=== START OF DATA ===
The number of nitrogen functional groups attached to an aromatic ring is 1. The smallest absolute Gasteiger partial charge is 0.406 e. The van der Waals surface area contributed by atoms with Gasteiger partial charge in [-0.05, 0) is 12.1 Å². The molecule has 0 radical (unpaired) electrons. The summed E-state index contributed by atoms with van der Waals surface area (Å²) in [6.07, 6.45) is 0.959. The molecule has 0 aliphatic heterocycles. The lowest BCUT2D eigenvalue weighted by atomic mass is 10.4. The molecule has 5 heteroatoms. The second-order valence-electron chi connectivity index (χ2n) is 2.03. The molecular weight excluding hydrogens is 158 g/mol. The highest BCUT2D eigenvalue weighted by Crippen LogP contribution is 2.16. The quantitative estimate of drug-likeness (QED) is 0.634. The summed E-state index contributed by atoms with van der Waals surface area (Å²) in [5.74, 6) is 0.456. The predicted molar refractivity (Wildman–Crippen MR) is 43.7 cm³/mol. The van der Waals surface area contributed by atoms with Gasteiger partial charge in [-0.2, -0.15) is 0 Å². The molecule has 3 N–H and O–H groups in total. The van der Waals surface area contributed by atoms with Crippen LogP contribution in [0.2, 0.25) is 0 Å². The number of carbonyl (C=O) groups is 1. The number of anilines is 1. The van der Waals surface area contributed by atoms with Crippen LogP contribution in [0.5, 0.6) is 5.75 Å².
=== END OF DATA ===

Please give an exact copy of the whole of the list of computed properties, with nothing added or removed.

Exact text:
The number of nitrogen functional groups attached to an aromatic ring is 1. The smallest absolute Gasteiger partial charge is 0.406 e. The van der Waals surface area contributed by atoms with Gasteiger partial charge in [-0.05, 0) is 12.1 Å². The molecule has 0 radical (unpaired) electrons. The summed E-state index contributed by atoms with van der Waals surface area (Å²) in [6.07, 6.45) is 0.959. The molecule has 0 aliphatic heterocycles. The lowest BCUT2D eigenvalue weighted by atomic mass is 10.4. The molecule has 5 heteroatoms. The second-order valence-electron chi connectivity index (χ2n) is 2.03. The molecular weight excluding hydrogens is 158 g/mol. The highest BCUT2D eigenvalue weighted by Crippen LogP contribution is 2.16. The quantitative estimate of drug-likeness (QED) is 0.634. The summed E-state index contributed by atoms with van der Waals surface area (Å²) in [5.74, 6) is 0.456. The predicted molar refractivity (Wildman–Crippen MR) is 43.7 cm³/mol. The van der Waals surface area contributed by atoms with Gasteiger partial charge in [-0.2, -0.15) is 0 Å². The molecule has 3 N–H and O–H groups in total. The van der Waals surface area contributed by atoms with Crippen LogP contribution in [0.2, 0.25) is 0 Å². The number of carbonyl (C=O) groups is 1. The number of anilines is 1. The van der Waals surface area contributed by atoms with Crippen LogP contribution in [0.5, 0.6) is 5.75 Å².